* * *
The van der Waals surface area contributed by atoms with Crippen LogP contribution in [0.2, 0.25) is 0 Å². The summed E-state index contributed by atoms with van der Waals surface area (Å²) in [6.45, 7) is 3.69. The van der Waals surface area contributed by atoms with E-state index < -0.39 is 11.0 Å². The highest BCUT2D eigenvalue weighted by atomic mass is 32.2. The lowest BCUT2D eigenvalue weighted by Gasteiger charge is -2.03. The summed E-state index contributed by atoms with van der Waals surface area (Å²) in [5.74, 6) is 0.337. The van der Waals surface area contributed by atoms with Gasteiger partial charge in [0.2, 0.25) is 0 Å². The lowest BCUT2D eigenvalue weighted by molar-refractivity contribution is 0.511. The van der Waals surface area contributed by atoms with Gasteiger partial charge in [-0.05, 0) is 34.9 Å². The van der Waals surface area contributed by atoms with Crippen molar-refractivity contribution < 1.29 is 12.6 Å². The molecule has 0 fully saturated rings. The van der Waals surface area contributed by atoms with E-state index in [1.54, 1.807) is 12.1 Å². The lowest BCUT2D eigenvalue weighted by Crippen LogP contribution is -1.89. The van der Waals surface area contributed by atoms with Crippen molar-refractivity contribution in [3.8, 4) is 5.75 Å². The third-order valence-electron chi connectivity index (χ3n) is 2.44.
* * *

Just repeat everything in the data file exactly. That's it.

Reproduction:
The van der Waals surface area contributed by atoms with Crippen LogP contribution in [0.2, 0.25) is 0 Å². The summed E-state index contributed by atoms with van der Waals surface area (Å²) in [6.45, 7) is 3.69. The van der Waals surface area contributed by atoms with E-state index < -0.39 is 11.0 Å². The highest BCUT2D eigenvalue weighted by atomic mass is 32.2. The lowest BCUT2D eigenvalue weighted by Gasteiger charge is -2.03. The summed E-state index contributed by atoms with van der Waals surface area (Å²) in [5.74, 6) is 0.337. The van der Waals surface area contributed by atoms with Gasteiger partial charge in [0.2, 0.25) is 0 Å². The lowest BCUT2D eigenvalue weighted by molar-refractivity contribution is 0.511. The van der Waals surface area contributed by atoms with Gasteiger partial charge in [-0.05, 0) is 34.9 Å². The van der Waals surface area contributed by atoms with Crippen molar-refractivity contribution < 1.29 is 12.6 Å². The molecule has 0 fully saturated rings. The van der Waals surface area contributed by atoms with E-state index in [1.54, 1.807) is 12.1 Å². The lowest BCUT2D eigenvalue weighted by Crippen LogP contribution is -1.89. The van der Waals surface area contributed by atoms with Crippen molar-refractivity contribution in [3.8, 4) is 5.75 Å². The third-order valence-electron chi connectivity index (χ3n) is 2.44.